I’ll aim to do something just like that in January and February. Along about March or April I will want to do the Superhero workout that I couldn’t do last year—that’ll be a brief interruption in my shift back to more running and less lifting, but just for eight or nine weeks. In mid-summer we have a plan for a hiking vacation in North Carolina, so in May and June we’ll want to gradually boost the amount and speed of our walks, and be sure to include plenty of hikes on trails, and to get in as much elevation change as possible in Central Illinois. I’ve got a couple more trips planned for late summer (assuming the pandemic allows), including attending WorldCon, but it’s only the hiking trip that will have much influence on my movement strategy.

So, I guess I have a plan.

Whether I’m trying to “get enough exercise” (as I tried to do for years), or trying to “fill my days with movement” (which I’ve realized is a much better way to think about my physical activity), training has been a constant. As someone who has only rarely trained as part of a group, or had a teacher or coach, a lot of my training has been solo training.

Often my focus was on endurance training: preparing for very long walks, foot races, or a 100-mile bike ride. I also did strength training. And my training often included skill training—Tai Chi, parkour, tennis (long ago), even fencing (one brief term in college).

Training by yourself is hard. It’s hard to motivate yourself to go out and do it, and it’s hard to push yourself enough to make good progress (and if you’re good at pushing yourself, it’s hard to know when to take time to recover instead). For skills-based training, it’s hard to learn those skills without a teacher or coach. And for activities with any sort of competitive element, such as tennis or fencing, it’s especially hard to train without a partner. This has been particularly acute during the pandemic, but really it’s always true.

And here is where Guy Windor’s new book The Windsor Method: The Principles of Solo Training comes in.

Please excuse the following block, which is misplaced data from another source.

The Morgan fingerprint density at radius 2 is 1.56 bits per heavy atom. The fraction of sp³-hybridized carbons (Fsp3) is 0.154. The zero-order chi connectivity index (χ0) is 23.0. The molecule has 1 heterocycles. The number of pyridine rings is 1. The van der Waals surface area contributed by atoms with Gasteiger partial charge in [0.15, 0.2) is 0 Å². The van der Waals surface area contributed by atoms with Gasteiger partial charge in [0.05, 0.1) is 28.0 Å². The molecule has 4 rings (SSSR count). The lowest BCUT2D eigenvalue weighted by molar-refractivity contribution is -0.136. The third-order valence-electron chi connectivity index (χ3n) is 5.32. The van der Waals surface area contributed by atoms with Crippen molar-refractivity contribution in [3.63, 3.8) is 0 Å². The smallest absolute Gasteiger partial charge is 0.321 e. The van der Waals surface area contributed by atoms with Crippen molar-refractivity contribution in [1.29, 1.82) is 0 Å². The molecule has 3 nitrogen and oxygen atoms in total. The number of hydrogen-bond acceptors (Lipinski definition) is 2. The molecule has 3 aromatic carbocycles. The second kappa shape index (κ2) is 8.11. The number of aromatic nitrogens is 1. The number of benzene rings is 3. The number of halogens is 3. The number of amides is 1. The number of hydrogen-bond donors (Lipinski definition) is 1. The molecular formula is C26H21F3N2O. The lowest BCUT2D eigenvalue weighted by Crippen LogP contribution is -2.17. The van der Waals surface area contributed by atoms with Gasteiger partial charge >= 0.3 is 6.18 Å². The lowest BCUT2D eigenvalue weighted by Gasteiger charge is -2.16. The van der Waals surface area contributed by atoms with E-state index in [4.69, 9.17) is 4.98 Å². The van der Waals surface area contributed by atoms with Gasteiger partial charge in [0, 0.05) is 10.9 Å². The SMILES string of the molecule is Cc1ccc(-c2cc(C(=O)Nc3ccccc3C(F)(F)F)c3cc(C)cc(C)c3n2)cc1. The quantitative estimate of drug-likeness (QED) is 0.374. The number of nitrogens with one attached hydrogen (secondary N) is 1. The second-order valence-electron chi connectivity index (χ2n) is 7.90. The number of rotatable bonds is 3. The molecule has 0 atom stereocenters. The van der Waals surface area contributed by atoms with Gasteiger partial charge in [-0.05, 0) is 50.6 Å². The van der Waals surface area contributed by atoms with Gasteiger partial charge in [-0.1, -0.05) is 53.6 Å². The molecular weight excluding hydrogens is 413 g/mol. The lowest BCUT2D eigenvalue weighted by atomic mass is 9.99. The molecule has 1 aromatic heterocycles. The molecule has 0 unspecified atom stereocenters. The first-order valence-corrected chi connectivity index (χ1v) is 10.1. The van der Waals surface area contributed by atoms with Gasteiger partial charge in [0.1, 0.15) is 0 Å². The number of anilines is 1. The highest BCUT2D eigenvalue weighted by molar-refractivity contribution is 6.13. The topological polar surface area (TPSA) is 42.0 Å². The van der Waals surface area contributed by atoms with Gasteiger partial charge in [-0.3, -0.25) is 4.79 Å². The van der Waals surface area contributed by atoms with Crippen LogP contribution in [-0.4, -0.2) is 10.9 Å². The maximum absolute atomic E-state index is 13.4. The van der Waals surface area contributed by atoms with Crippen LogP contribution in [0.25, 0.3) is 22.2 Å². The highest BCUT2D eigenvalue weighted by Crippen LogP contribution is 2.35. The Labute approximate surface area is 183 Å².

A lot of the specific information in the book is stuff I’ve figured out myself over the years: Some training is just about impossible to do without a teacher (learning your first Tai Chi form) or a partner (practicing return of serve in tennis). But for most activities, that fraction of the training will be much less than half of your training. Much of the rest of your training is either easy to do by yourself (strength and endurance training), or at least possible to do by yourself once you’ve learned the skill well enough to be able to evaluate your own performance (practicing a Tai Chi form, for example).

The key is to spend some time figuring out the entire scope of your training activities, and then think deeply about what category each activity falls into.

To the extent that your access to a teacher, coach, or partner is limited (as during a pandemic), emphasize the things that are easy to train solo (such as strength training and endurance training), then judiciously add those parts of the training that are advantaged by (or require) a teacher or partner as they are available.

What Guy Windsor adds to this sort of intuitive structuring of training is, as the title suggests, a method. He has systematized the structure in a way that makes the decision-making parts of the activity easier to do and easier to get right.

Perhaps even more important than that, he has taken a step back to talk about all the parts of training that aren’t just skills training for your particular activity. That other stuff—sleep, healthy eating, breathing, mobility, flexibility, strength training, endurance training, etc.—are actually more important than this or that skill, while at the same time being the bits that are easiest to train solo. If you’re stuck for a year with no partner, no teacher, and no coach, but you spend that year focusing on health and general physical preparedness, you’ll scarcely fall behind at all, and make yourself ready to jump into your skills training with both feet once that’s possible again.

I should mention that Guy Windsor’s book was written with practitioners of historical European martial arts especially in mind, but that scarcely matters. It is entirely applicable not only to practitioners of any other martial art, it is entirely relevant to literally anyone who trains in anything.

And, since many of my readers are fiction writers, I should also mention another of Guy Windsor’s books Swordfighting for Writers, Game Designers, and Martial Artists. When I signed up for his email list, he offered it as a free download for people who did so.